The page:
Before Play
When Picture This cards are first introduced, the teacher should take a few minutes to show students a card and to establish some vocabulary for referring to the parts of the card. Teachers can refer to the side of the card containing the title/topic, pictures, and vocabulary words as the picture side of the card. The opposite side is the question side. On the picture side, teachers should explain that the title gives a brief clue about how the pictures on the card are related, and therefore about possible topics that might be focused on in the six discussion questions. On the picture side, teachers should also clearly point out that the vocabulary words at the bottom are printed in random order. That is, the order of the printed words does not match the order of the pictures on the card. This is because one way for students to use the cards is to match the vocabulary words with the pictures that represent their meanings. To prepare to play with Picture This cards, the teacher should make sure that each group of students has a place to sit where they can easily hear each other, but not be interrupted by the conversations of other groups. In addition, the teacher should provide a basket, bag, or other container to hold the entire set of Picture This cards and place it in a central location in the room. The students will need to be able to easily move between their group and the collection of Picture This cards to get a new card when they have finished with a card. The teacher should determine a set amount of time to use Picture This cards in the language classroom. Since students will be working in small groups and exchanging Picture This cards once they have completed the card, each group can work at its own pace. It is not necessary for all groups to finish a card at the same time. Instead, students can use as many cards as they need during that time, and teachers should end the game after the specified amount of time has passed.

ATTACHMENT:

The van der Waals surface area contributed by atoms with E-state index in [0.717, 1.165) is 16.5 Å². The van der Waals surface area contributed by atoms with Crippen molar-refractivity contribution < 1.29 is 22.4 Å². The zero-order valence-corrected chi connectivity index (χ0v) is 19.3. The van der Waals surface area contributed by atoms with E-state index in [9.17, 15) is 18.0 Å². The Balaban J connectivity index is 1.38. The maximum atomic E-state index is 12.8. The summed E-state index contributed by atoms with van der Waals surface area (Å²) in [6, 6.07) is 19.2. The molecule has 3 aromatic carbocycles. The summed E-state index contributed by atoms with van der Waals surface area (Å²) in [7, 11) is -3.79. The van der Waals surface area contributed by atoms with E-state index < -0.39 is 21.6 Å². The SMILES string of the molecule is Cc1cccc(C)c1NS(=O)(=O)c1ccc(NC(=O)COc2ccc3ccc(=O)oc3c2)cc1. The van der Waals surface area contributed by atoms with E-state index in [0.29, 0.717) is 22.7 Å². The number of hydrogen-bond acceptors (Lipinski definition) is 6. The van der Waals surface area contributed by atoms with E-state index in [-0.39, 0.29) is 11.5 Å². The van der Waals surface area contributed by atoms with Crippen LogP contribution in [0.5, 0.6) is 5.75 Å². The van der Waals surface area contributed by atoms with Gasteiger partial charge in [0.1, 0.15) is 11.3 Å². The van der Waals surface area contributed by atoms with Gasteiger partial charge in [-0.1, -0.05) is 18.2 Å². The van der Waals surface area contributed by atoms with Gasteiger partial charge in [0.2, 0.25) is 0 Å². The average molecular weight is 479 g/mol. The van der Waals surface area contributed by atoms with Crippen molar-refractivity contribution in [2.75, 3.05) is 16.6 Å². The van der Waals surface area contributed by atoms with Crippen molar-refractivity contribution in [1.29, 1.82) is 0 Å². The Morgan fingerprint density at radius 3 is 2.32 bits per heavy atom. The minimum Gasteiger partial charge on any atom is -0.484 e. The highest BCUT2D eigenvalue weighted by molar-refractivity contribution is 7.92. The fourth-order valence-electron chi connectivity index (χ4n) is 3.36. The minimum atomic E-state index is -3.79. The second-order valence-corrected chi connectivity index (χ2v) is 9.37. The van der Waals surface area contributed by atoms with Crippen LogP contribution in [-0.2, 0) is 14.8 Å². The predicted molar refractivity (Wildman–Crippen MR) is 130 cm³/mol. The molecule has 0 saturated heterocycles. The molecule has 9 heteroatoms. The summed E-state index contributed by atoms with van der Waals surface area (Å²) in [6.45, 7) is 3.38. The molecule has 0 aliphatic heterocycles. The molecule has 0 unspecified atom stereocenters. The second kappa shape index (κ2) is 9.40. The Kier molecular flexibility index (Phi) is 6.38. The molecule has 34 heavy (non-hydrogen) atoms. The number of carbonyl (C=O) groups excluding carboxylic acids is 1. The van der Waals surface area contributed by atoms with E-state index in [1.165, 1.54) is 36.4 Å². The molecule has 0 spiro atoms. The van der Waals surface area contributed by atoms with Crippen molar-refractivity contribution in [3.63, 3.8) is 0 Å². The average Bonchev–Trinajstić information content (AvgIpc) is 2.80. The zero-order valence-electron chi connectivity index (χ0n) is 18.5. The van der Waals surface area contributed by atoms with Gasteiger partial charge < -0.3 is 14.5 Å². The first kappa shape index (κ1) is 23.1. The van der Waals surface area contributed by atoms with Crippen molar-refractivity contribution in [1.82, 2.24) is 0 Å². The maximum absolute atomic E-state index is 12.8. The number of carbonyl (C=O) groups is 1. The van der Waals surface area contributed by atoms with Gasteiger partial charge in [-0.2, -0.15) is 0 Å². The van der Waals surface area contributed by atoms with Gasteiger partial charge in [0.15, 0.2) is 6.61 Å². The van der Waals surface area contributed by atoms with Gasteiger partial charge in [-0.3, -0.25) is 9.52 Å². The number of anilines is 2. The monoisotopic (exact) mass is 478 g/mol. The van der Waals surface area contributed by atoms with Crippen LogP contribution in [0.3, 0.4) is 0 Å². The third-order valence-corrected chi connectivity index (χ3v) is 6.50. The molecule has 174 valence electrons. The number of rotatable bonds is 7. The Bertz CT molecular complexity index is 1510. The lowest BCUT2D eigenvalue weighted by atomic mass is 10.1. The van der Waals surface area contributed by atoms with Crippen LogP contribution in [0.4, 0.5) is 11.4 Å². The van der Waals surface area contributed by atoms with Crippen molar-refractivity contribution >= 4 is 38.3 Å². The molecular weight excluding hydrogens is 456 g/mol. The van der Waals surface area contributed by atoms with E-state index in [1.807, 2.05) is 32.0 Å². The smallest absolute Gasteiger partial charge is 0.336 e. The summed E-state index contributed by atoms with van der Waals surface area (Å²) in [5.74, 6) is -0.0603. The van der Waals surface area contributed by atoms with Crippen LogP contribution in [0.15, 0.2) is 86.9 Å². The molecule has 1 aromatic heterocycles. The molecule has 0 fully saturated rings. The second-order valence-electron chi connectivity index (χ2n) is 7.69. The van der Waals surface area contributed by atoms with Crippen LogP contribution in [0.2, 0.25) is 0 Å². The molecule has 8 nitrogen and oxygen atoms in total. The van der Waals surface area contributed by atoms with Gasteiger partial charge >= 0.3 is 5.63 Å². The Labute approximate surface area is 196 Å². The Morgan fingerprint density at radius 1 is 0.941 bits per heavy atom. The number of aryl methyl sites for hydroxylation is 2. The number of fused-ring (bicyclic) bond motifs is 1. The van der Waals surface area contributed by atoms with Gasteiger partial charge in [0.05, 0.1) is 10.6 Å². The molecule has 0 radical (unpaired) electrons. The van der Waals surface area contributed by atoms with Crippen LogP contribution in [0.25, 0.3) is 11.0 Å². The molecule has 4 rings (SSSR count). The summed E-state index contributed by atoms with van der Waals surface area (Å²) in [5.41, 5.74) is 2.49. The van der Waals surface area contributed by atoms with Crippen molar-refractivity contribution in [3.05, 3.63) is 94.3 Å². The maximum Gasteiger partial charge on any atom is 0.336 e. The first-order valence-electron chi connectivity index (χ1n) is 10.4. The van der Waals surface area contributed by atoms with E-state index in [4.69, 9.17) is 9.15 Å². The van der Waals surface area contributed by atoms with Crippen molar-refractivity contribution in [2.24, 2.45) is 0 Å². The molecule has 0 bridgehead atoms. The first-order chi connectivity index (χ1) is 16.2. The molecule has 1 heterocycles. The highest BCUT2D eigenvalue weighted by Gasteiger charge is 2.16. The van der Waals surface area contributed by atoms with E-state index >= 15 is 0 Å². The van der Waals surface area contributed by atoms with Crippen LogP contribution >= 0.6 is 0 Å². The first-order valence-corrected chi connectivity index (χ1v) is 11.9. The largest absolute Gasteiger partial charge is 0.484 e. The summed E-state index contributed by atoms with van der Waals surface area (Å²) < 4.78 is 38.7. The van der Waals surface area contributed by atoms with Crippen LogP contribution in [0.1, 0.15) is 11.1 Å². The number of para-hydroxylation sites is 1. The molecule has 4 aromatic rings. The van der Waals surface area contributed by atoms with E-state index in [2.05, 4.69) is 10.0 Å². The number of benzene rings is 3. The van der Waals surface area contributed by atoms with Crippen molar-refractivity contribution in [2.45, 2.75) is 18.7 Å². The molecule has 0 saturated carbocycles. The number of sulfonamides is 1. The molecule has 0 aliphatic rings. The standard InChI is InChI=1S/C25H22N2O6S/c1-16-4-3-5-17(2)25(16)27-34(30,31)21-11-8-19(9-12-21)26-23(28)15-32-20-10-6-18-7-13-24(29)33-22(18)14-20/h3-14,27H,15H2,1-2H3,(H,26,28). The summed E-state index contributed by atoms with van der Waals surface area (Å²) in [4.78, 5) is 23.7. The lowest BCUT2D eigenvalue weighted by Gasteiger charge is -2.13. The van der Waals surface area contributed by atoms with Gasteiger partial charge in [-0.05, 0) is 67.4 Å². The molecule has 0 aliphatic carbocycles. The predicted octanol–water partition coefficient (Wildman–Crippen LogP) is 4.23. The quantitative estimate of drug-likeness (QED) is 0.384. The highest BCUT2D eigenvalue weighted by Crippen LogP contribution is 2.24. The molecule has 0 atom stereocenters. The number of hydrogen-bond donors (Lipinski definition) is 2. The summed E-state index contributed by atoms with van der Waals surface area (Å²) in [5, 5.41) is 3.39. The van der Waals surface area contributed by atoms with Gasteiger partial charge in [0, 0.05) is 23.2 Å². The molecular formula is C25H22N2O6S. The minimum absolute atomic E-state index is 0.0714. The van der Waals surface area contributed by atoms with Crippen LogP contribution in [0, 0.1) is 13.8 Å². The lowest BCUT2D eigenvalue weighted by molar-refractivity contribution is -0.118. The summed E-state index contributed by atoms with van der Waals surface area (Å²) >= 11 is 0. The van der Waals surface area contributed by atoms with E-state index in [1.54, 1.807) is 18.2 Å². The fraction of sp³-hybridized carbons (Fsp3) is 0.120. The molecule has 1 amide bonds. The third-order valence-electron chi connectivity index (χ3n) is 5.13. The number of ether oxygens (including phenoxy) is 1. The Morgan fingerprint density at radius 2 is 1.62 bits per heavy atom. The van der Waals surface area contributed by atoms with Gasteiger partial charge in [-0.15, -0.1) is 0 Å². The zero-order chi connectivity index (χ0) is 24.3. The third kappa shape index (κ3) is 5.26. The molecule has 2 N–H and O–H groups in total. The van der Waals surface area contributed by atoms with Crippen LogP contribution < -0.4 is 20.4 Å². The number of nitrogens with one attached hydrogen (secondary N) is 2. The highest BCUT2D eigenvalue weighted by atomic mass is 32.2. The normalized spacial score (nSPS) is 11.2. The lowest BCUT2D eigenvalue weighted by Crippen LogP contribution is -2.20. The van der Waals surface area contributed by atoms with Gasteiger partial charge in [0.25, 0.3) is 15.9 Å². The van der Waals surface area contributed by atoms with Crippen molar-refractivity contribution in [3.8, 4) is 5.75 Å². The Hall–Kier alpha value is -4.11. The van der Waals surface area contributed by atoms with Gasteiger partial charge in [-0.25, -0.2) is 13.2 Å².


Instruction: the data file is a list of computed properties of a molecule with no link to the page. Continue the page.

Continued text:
Activate: Games for Learning American English

During Play

During the game, the teacher should circulate among the groups and encourage students to speak in English as much as possible. The students may ask for help with English words, and the teacher may help if he or she wishes to. The teacher should be careful, however, that the focus remains on fluency, or producing a lot of language. That is, students should not spend a lot of time looking for or asking about words. Rather, the students can describe the item that they are thinking of to their group members and try to come up with the English word on their own. The teacher should walk around and remind students that the goal is to practice conversation in English and not just to learn new vocabulary. In addition, the teacher should ensure that all players are taking turns speaking to the rest of the group. While walking around the classroom and visiting each group, the teacher should remind the groups to exchange their card for a new one when they finish a card so that another group can use that card.

After Play

When the game is finished, the teacher can review for a few minutes. Students can be asked to share any interesting ideas that they heard from their classmates. If groups have played with the same card, teachers can ask them to summarize their responses for one or two of the questions and make comparisons between the responses. Teachers can focus on the grammatical patterns and their meanings in the sentences that the students produced. At the end, the teacher should collect the Picture This cards and store them for their next use. In the next section, directions for playing Picture This are given, followed by many other activities that students can do using the same cards.